Measuring Success

How do you measure success? More specifically, how do you measure success in ministry? Even if you are not in a paid position at a church, you are still a minister. Therefore, I am sure there has been a time, in your “ministry” that you have wanted to (or had to) measure success? So, how did you do it?

Speaking specifically about youth ministry:

According to many in our American culture, youth ministry numbers seem to stand as THE mark of success. If a youth minister has “X amount” of students coming each week, then he is successful. But, is this always the case? (My mom even makes it a point to ask how many people Paul had in S.S. on any particular Sunday morning).

Is God’s “movement” in your group defined by the number of students attending your program? I would answer, No. God’s “movement” has nothing to do quantity…..but, unfortunately our society sees it differently.

By themselves, numbers do nothing to measure (or even gauge success) in your ministry. They are simply that. A number.

But, we, as the church, have not only allowed society to measure our success via numbers, we have become lazy when it comes to defining success in ministry.

When I was in college (majoring in elementary education) we used the SMART acronym to measure our objectives:

  • Are they specific?
  • Are they measurable?
  • Are they attainable?
  • Are they realistic?
  • Are they timely?

That’s what is used to measure success in the classroom and/or grade level? But, can those be used to measure success in ministry? In some ways, yes they can. But, success in ministry is SO MUCH MORE.

I believe youth ministers should work to set goals for their youth ministry (as a whole) and use those as a way to measure success. Overall, it seems ministries in church (children, music, education, youth, ALL ministries, really) rarely take time to articulate what they want to see happen in their realm of ministry. Instead, the ministries of the church have adopted the marks of success by numbers, as if we were a part of the business world.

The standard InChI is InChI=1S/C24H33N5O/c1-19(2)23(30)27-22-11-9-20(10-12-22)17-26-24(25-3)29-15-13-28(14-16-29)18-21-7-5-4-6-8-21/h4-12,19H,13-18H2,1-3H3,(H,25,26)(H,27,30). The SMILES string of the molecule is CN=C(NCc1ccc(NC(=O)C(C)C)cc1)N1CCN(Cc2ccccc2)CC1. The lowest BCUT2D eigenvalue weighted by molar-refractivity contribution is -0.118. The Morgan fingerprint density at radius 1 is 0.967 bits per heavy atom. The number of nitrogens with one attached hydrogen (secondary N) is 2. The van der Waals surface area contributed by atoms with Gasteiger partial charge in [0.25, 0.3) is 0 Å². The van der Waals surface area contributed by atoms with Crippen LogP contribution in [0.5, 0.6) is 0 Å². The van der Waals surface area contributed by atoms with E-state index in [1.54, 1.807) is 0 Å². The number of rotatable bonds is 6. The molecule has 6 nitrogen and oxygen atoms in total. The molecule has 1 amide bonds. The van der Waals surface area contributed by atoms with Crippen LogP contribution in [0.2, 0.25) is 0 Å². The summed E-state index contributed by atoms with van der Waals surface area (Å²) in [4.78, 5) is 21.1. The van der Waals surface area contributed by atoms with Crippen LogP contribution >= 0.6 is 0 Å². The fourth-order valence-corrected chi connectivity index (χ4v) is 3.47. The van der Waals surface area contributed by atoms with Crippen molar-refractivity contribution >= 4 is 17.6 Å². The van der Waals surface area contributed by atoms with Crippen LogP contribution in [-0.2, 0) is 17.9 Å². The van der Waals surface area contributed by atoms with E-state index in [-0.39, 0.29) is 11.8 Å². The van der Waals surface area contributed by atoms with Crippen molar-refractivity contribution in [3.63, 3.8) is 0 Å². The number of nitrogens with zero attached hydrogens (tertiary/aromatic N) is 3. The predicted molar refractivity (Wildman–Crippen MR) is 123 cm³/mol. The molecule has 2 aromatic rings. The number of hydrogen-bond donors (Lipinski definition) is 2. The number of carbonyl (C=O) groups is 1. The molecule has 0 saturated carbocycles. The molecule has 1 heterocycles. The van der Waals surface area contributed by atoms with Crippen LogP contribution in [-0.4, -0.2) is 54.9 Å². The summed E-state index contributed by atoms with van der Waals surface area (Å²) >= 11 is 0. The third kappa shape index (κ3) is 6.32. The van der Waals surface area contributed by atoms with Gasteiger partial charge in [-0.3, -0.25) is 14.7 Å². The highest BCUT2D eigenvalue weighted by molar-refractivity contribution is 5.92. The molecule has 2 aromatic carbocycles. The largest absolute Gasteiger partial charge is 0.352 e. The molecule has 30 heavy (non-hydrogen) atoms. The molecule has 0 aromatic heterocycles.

But, I can contend that there are better ways to gauge the effectiveness of our ministries.

Specifically speaking about youth ministry:

If Jesus was a youth pastor in today’s church, He would probably be fired because He spent three years discipling twelve people, one of which fell away from the faith. Based on our numerical standards of ministry success, Jesus’ ministry was a complete failure.

He had many opportunities to minister to the crowds, and yet He walked away (Matthew 14:22,23) (John 6:14,15) to spend time with the twelve.

He was healing people from their sicknesses and performing miracles (Matthew 14:13-21) (Mark 5:2-41) and could’ve spoken (outwardly) of the countless numbers of people He revived, but Jesus’ focus was on the twelve.

Jesus was truly the talk of the town…..but He wanted no recognition. He knew that the twelve (really, the eleven) would one day be the foundation of a force that swept the world. That is exactly what happened in Acts 2—the power of the Holy Spirit worked inside of them and allowed them to spread the Gospel to the entire known world.

In Jesus’ ministry, the focus was clearly not on numbers but on true discipleship and commitment to the mission.

For Jesus, discipleship was learning from the Master and longing to seek His will. How different would student ministry be if we defined success based on discipleship and mission rather than numbers? Do we still believe that a few students empowered by the Holy Spirit can change their friends, campuses, communities, and churches? The message and mission have not changed. Maybe we, as a church “culture” have….

****on a side note: over the last couple of days I’ve been thinking about this, so I asked a few of my friends what they thought….Their responses are in the next post!! Stay tuned….

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2 thoughts on “Measuring Success

  1. Pingback: Measuring Success-Part Two | Finding Refuge

  2. Pingback: The Island of Misfits | Finding Refuge

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